Aarno Parssinen, professor of radio engineering at the University of Oulu, said researchers need to take the long view because technology can take decades to mature. “Our timeline of development is not in quarters,” he said. “For us, 10 years is really a short time frame.
“If you look at millimeter wave, the first fundamentals might have been done around the 2000 time frame, but industry has really only developed a level of maturity with this 10 to 15 years later,” said Parssinen. “Even so, 5G millimeter wave is still 10 times more difficult to implement. The same fundamental principles might apply, but the dimensions are getting smaller. The antennas are getting tiny, with more electronics around [them], and this will get even more difficult in terahertz communications.” Today’s transistors can’t cope with terahertz frequencies, he said.
The proposed terahertz frequencies will contain an absurd amount of data, increasing data intensity not only in information technology terms but also for wireless transport. “We must come up with a solution that makes this reasonable and physically possible in those frequencies,” said Parssinen. “We need to do things that cannot really be done yet. But that is the purpose of science.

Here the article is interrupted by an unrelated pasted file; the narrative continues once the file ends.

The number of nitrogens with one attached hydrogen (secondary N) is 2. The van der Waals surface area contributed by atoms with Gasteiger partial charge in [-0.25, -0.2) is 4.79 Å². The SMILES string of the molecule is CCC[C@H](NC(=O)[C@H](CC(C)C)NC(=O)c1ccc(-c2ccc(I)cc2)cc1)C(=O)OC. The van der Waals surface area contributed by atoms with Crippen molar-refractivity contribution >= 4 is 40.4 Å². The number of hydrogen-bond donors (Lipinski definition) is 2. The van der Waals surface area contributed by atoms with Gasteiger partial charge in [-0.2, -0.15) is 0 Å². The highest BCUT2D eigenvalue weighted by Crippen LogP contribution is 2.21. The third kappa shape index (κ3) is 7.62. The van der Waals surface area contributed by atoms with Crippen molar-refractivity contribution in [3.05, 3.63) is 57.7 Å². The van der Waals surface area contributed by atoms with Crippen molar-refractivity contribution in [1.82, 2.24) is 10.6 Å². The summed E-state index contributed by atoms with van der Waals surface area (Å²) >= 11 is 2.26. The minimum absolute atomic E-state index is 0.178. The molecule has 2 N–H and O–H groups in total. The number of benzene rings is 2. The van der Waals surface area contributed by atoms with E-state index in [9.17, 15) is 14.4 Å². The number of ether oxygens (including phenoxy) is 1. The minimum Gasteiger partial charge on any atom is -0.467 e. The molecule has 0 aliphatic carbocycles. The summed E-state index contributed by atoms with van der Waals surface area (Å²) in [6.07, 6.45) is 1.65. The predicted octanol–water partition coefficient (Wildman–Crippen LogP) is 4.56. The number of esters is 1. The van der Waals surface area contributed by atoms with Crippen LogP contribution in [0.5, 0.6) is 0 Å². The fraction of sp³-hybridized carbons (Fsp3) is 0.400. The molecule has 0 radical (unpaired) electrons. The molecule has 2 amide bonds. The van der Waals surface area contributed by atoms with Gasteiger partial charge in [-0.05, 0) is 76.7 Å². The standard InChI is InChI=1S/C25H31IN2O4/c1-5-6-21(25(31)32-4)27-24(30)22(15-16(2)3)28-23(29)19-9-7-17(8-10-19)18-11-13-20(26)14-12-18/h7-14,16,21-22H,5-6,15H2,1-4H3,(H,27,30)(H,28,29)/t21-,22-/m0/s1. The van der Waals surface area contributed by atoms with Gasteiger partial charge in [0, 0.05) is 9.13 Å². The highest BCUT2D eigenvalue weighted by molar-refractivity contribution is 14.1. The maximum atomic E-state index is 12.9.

“The goal is to make new things in frequencies that have enabled significant advances in radio astronomy and other scientific or otherwise very demanding applications. The focus is on harnessing this for commercial use in reasonably priced, small devices, and [the challenge is] how to get the radio signal to travel in this environment.”
5G TEST NETWORK
The more immediate challenge is the 5G rollout. Toward that end, the 6Genesis project includes a 5G test network (5GTN) based on Nokia’s core network products and operated by the University of Oulu and VTT, with funding support from roughly 25 partners.
The 5GTN acts as a verification platform for theoretical 5G research and is a testbed for R&D and trials by the partners, which range from technology companies to health and public service organizations. The test network is centrally located at the university, and the partnering businesses connect to it using SIM cards. Product developers can test their technology prototypes, with access to all functions and interfaces on the network, and other businesses can run trials of potential services that would benefit from 5G connectivity.